Since his return to the Mariners active roster, Evan White has drawn the initials of his grandfather, Richard Sharrock, on the edge of the dirt circle around home plate. It’s just a little reminder of the man he recently lost to cancer.
“It was definitely hard, especially finding out the day before our birthday,” White said. “We shared the same birthday on April 26 and I found out he passed on April 25. It was definitely a pretty tough day.”
With the Mariners on a road trip in Boston and Houston, and the services still being planned, White remained with the team. He played April 25 and played three more games before being placed on the bereavement list and returning to Ohio to be with his family.
Admittedly, his heart was heavy and it was tough to focus on baseball knowing his mother, who battled cancer last year, was grieving the loss of her father to the same disease.
“It was a tough week until I got to go home,” White said. “Now that I’m back and now that I got to mourn with my family and celebrate his life and celebrate with where he’s at now, I’ve been able to separate the two a little more. There’s still days and moments where I feel it, especially when I talk to my grandma. You obviously feel bad for her and my mom and my uncle.”
Being distracted and emotionally drained on the field usually doesn’t lead to success. And White already was struggling before the passing of his grandfather. But Saturday, he crushed a two-run homer in his first at-bat, snapping an 0-for-27 streak. He followed it up with a run-scoring double to left.
After struggling all of last season, White hasn’t found the success he had expected in 2021. After going 1 for 3 with a walk and a run scored in a defeat Sunday, White has a .157/.219/.258 slash line with three doubles, two homers, nine RBI, six walks and 28 strikeouts in 27 games.
With Class AAA Tacoma finally starting its season last week, there was some outcry for White to be sent down for a reset of his confidence and a break from the MLB grind.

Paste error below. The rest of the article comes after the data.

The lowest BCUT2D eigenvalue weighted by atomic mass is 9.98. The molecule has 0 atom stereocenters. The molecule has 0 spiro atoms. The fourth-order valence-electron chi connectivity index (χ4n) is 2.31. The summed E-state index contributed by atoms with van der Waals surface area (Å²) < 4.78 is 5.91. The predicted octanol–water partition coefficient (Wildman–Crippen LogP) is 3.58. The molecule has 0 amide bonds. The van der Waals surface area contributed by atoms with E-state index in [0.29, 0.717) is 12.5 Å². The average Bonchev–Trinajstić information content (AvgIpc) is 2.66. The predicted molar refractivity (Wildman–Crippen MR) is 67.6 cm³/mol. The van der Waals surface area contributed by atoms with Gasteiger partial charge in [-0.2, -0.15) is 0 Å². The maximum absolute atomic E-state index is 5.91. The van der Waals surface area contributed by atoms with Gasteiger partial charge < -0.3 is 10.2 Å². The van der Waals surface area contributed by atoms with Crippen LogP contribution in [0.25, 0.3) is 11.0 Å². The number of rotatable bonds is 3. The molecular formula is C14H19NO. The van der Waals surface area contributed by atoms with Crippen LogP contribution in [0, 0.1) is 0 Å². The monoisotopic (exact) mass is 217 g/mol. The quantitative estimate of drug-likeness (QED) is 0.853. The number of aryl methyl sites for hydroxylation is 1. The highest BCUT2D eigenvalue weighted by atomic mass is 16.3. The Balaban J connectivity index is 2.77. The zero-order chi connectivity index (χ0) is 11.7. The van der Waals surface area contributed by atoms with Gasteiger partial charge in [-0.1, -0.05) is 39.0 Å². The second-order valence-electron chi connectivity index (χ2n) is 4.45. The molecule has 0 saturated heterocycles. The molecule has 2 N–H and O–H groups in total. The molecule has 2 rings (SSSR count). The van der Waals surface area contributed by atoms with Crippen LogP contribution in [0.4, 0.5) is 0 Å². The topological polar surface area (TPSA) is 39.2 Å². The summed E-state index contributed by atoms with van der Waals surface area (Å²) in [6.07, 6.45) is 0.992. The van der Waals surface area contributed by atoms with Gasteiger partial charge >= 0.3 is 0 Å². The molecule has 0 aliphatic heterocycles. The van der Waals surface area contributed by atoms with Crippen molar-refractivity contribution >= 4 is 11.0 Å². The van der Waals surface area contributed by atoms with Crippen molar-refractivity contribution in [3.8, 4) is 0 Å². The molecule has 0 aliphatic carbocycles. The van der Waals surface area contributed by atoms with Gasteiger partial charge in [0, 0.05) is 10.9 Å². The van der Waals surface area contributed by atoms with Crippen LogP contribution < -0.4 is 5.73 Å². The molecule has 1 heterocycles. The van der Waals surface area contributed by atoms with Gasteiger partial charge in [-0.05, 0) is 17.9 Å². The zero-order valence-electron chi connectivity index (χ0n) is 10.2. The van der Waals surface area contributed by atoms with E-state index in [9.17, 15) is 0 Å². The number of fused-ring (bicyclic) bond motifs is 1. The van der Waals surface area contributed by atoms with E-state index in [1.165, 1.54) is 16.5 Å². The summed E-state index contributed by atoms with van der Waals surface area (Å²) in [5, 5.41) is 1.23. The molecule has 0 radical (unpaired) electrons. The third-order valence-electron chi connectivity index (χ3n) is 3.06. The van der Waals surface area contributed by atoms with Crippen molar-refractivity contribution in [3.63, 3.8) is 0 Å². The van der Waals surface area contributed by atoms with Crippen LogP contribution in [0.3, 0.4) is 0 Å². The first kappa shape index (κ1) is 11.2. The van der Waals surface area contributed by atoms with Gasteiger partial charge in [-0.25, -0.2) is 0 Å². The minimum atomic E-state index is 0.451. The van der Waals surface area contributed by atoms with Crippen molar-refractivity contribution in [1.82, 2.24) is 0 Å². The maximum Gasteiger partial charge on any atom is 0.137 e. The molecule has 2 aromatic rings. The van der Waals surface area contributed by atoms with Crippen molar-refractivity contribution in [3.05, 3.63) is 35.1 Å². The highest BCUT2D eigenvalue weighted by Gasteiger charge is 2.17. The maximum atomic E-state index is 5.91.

White said he feels like he’s close to consistently getting the results of the past two games.
“It’s felt like it’s close for a lot longer than it’s ever felt close before it turns,” he said. “That’s been a grind. But I’m going to keep working. It’s all you can do and just stick with that. But it’s so nice to see some results and to just feel more comfortable.”
The Mariners added to their growing list of pitchers on the injured list, placing right-hander Ljay Newsome on the 10-day list with elbow inflammation. Newsome met with the Rangers’ team doctors after being removed from the game Saturday while working in a relief appearance. He will undergo a MRI on Sunday in Texas or Monday in Los Angeles.
“Sometimes it can be difficult to get a MRI on a Sunday,” Servais said.
Seattle selected the minor-league contract of right-hander J.T. Chargois from the alternate training site to take Newsome’s spot on the roster. The Mariners had to add Chargois, who was traveling with the team as a member of the taxi squad, to their open spot on their 40-man roster as well.
Chargois pitched 1 1/3 scoreless innings Sunday, striking out two batters without allowing a hit.
He does have MLB experience, appearing in 85 games over parts three seasons with the Twins and Dodgers. He posted a career 4.58 ERA (39 ER, 76.2 IP) with 32 walks and 85 strikeouts.
Newsome joins lefties Marco Gonzales (forearm strain), Nick Margevicius (shoulder inflammation) and James Paxton (Tommy John surgery) and right-handers Casey Sadler (shoulder inflammation) and Keynan Middleton (biceps strain) on the injured list.
The Mariners decided to make an adjustment to their beat-up starting rotation, swapping starters for their upcoming two-game series against the Dodgers, starting Tuesday in Los Angeles. Left-hander Yusei Kikuchi will start Tuesday on normal rest, while right-hander Justin Dunn will get an extra day of rest and start Wednesday.